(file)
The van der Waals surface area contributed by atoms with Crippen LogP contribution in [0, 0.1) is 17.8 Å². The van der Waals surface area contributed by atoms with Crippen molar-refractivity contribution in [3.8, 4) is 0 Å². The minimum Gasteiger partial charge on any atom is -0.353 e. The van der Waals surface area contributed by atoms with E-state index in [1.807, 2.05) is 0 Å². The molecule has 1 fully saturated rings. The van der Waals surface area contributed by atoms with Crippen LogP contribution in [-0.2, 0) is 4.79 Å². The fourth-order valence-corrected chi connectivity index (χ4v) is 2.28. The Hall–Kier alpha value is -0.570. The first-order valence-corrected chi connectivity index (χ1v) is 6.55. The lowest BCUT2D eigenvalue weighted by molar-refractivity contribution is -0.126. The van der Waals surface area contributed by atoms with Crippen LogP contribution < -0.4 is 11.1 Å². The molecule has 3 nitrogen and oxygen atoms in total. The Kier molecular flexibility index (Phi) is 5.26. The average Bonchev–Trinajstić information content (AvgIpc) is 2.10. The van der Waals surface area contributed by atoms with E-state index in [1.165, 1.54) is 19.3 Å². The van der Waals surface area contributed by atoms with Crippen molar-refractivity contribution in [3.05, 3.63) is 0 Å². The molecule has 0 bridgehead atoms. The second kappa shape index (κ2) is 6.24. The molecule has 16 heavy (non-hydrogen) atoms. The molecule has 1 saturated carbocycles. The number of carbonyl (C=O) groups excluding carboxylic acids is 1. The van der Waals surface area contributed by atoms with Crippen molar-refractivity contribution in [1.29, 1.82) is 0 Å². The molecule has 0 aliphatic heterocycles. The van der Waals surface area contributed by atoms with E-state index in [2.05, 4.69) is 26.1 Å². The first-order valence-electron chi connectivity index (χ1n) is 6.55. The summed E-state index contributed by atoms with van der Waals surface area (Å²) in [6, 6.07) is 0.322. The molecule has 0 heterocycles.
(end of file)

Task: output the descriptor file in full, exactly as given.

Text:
The van der Waals surface area contributed by atoms with Crippen LogP contribution in [0, 0.1) is 17.8 Å². The van der Waals surface area contributed by atoms with Crippen molar-refractivity contribution in [3.8, 4) is 0 Å². The minimum Gasteiger partial charge on any atom is -0.353 e. The van der Waals surface area contributed by atoms with E-state index in [1.807, 2.05) is 0 Å². The molecule has 1 fully saturated rings. The van der Waals surface area contributed by atoms with Crippen LogP contribution in [-0.2, 0) is 4.79 Å². The fourth-order valence-corrected chi connectivity index (χ4v) is 2.28. The Hall–Kier alpha value is -0.570. The first-order valence-corrected chi connectivity index (χ1v) is 6.55. The lowest BCUT2D eigenvalue weighted by molar-refractivity contribution is -0.126. The van der Waals surface area contributed by atoms with Crippen LogP contribution < -0.4 is 11.1 Å². The molecule has 3 nitrogen and oxygen atoms in total. The Kier molecular flexibility index (Phi) is 5.26. The average Bonchev–Trinajstić information content (AvgIpc) is 2.10. The van der Waals surface area contributed by atoms with E-state index in [1.165, 1.54) is 19.3 Å². The van der Waals surface area contributed by atoms with Crippen molar-refractivity contribution in [3.05, 3.63) is 0 Å². The molecule has 0 bridgehead atoms. The second kappa shape index (κ2) is 6.24. The molecule has 16 heavy (non-hydrogen) atoms. The molecule has 1 saturated carbocycles. The number of carbonyl (C=O) groups excluding carboxylic acids is 1. The van der Waals surface area contributed by atoms with Crippen molar-refractivity contribution in [1.29, 1.82) is 0 Å². The molecule has 0 aliphatic heterocycles. The van der Waals surface area contributed by atoms with E-state index in [2.05, 4.69) is 26.1 Å². The first-order valence-electron chi connectivity index (χ1n) is 6.55. The summed E-state index contributed by atoms with van der Waals surface area (Å²) in [6, 6.07) is 0.322. The molecule has 0 heterocycles.